West Sumatra is divided into nagari (negeri or autonomous townships). Their culture is matrilineal, unusual especially within an Islamic community. Kinship and inheritance are passed down through the female line, giving the women of the Minangkabau a unique importance and great respect. The Minangkabau people are also distinguished by their arts and philosophy which are both expressive and dynamic, yet hold closely to their prevailing traditional values and the belief of ‘alam takambang jadi guru’ (nature is mankind’s best teacher), meaning that the natural world should guide their lives.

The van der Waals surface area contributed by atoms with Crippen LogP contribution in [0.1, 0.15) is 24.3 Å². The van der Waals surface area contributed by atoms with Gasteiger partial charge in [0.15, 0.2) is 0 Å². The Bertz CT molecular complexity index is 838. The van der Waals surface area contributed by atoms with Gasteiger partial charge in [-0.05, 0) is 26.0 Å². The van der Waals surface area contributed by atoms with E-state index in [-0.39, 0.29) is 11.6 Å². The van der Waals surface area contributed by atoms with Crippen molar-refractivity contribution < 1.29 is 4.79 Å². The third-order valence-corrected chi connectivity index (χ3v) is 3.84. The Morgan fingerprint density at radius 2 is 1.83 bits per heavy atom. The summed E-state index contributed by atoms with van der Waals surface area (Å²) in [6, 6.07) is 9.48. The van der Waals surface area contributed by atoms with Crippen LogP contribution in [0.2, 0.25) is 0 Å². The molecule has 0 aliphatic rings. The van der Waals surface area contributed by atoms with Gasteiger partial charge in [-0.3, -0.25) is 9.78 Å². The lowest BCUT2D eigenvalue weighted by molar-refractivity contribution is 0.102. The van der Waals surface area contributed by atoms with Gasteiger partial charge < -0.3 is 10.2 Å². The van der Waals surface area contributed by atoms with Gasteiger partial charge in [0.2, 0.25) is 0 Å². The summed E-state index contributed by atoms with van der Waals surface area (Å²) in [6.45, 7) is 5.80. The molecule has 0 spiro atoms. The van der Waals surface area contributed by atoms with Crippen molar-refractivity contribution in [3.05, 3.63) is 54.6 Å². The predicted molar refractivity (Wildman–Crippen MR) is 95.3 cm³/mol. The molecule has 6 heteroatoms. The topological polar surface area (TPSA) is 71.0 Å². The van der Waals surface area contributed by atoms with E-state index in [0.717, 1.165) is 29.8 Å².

In a Minangkabau extended family, children belong to the maternal line. It is the responsibility of the mother’s brother to raise them. Throughout his married life, a husband maintains close contact with his own mother’s family, often leaving his work tools and other possessions at her home and helping out his own family in agricultural tasks. After marriage, he gradually moves his belongings to his wife’s home and increases the time spent there only when the marriage seems secure, i.e. after daughters are born. Divorce is common usually instigated by the woman if her husband fails to provide her with a daughter, without which the kinship line would be broken. Men tend to hold little property themselves because of complications arising in inheritance matters, especially after a divorce, when they can lose everything to their wife.